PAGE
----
ProChile expects strong future for maqui berry exports
The sweet-tasting maqui berry, also known as Aristotelia chilensis, is only grown in southern Chile, predominantly in the X (Los Lagos) and XIV (Los Rios) regions and adjacent parts of Argentina.
It has experienced strong demand in developed markets recently thanks to its extremely high antioxidant levels.
The berry is a small fruit with a deep purple color, and despite its popularity in the south of Chile it is relatively unknown throughout much of the country.
Speaking to www.freshfruitportal.com at the Produce Marketing Association (PMA) Fruittrade Latin America being held in the capital Santiago this week, ProChile international deputy director Rafael Sabat said export volumes had been rising to key markets.
"We ship a lot to developed markets like Western Europe," he said, noting the rapidly growing demand for superfruits in these markets.
The value of exports rose 143% year-on-year up until July 2015, reaching US$2.1 million.
Of that figure, US$758,575 came from Japan, US$703,294 from Italy and US$421,474 from Germany, with those three markets representing 90% of the market share.
In addition, exports worth US$217,791 were shipped to the U.S, along with small volumes to Brazil and South Korea.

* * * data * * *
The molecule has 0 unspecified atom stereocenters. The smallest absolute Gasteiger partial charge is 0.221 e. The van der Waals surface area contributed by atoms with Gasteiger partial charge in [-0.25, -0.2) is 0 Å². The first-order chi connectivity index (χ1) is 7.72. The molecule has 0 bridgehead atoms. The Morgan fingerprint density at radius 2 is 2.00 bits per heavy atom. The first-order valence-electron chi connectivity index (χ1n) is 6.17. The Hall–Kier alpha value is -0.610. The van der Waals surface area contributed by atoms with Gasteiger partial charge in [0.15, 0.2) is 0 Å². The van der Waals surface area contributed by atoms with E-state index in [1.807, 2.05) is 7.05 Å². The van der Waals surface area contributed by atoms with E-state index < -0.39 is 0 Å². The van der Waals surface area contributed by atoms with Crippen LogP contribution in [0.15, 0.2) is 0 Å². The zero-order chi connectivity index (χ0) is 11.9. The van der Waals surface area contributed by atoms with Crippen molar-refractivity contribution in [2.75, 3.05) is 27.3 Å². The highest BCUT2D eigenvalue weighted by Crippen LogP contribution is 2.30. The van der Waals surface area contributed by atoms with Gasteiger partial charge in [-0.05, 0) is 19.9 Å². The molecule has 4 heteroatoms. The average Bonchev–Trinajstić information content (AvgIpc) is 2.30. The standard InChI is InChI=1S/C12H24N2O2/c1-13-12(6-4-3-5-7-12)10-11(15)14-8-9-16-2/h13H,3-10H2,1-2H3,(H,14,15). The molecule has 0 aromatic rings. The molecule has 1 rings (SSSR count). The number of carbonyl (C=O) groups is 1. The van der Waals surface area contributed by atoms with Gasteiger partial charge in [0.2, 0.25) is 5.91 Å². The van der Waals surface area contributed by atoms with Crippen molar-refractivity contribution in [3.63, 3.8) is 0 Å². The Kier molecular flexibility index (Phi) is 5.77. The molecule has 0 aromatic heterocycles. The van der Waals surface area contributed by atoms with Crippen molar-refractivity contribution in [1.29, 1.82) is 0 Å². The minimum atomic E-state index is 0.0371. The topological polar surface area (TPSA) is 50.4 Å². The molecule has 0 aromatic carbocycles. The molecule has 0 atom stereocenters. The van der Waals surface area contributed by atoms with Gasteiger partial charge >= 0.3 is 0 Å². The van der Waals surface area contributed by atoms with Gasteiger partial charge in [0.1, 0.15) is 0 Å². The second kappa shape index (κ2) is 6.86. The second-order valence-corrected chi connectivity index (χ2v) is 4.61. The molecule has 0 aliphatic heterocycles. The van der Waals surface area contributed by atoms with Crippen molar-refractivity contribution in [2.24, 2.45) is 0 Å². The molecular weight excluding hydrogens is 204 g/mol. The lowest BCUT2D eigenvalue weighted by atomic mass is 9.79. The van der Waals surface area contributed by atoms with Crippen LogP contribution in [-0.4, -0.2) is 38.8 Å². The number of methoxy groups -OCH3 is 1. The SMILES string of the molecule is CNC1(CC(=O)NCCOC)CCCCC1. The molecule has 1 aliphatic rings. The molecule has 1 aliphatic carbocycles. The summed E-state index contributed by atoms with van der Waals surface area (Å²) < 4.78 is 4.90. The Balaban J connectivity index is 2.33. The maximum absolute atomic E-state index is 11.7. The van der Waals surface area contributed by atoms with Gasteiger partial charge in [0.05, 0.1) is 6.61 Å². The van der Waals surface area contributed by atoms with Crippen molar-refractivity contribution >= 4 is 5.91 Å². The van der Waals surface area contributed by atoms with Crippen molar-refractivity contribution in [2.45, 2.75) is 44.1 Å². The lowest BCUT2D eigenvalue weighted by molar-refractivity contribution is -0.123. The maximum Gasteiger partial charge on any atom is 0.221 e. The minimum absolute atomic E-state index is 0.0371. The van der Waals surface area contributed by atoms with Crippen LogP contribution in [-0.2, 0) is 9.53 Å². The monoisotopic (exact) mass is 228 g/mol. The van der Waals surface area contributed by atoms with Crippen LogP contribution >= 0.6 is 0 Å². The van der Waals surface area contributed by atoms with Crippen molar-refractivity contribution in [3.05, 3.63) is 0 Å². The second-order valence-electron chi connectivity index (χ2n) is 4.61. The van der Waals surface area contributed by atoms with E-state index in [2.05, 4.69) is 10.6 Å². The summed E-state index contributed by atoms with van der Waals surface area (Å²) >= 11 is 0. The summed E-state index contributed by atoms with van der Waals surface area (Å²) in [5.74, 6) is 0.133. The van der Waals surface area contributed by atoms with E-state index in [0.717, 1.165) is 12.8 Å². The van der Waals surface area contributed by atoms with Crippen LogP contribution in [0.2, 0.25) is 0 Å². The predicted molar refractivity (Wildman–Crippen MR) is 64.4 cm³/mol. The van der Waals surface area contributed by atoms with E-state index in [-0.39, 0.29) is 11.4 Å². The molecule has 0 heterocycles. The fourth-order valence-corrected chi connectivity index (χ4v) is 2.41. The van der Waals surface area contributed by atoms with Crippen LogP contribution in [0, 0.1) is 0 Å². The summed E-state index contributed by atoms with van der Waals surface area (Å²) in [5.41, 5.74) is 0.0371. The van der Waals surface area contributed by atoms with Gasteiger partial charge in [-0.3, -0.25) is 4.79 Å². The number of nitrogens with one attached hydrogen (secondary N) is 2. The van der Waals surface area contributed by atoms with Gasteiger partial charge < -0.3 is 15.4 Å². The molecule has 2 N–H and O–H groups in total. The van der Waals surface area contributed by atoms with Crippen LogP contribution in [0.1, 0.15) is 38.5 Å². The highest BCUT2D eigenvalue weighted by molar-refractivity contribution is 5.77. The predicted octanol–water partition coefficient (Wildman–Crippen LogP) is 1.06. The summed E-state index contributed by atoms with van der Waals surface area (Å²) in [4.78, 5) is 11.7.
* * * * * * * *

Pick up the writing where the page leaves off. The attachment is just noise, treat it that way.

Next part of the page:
Sabat believed the fruit's nutritional properties would help push demand even further in the future.
The fruit also has potent anti-inflamatory properties which can help to reduce the risk of various degenerative diseases like Alzheimer's and Parkinson's.
The berry is also reported to help prevent chronic diseases such as cancer, diabetes, and me some cardiovascular diseases.
"It's a natural product, without chemical additives. It also appeals to all age groups, older adults and children," Sabat said.
The representative added the fruit was sold and consumed in various ways, including in a powder, dried fruit or concentrated juice.
"This morning for breakfast in fact I drank some juice with concentrated maqui before coming to this event. You can combine it with milk or yogurt," he said.
"Put a spoonful of the powder in your yogurt and you’re set for the day."
In general the fresh fruit is not consumed, Sabat said.
Photo: Wikimedia Creative Commons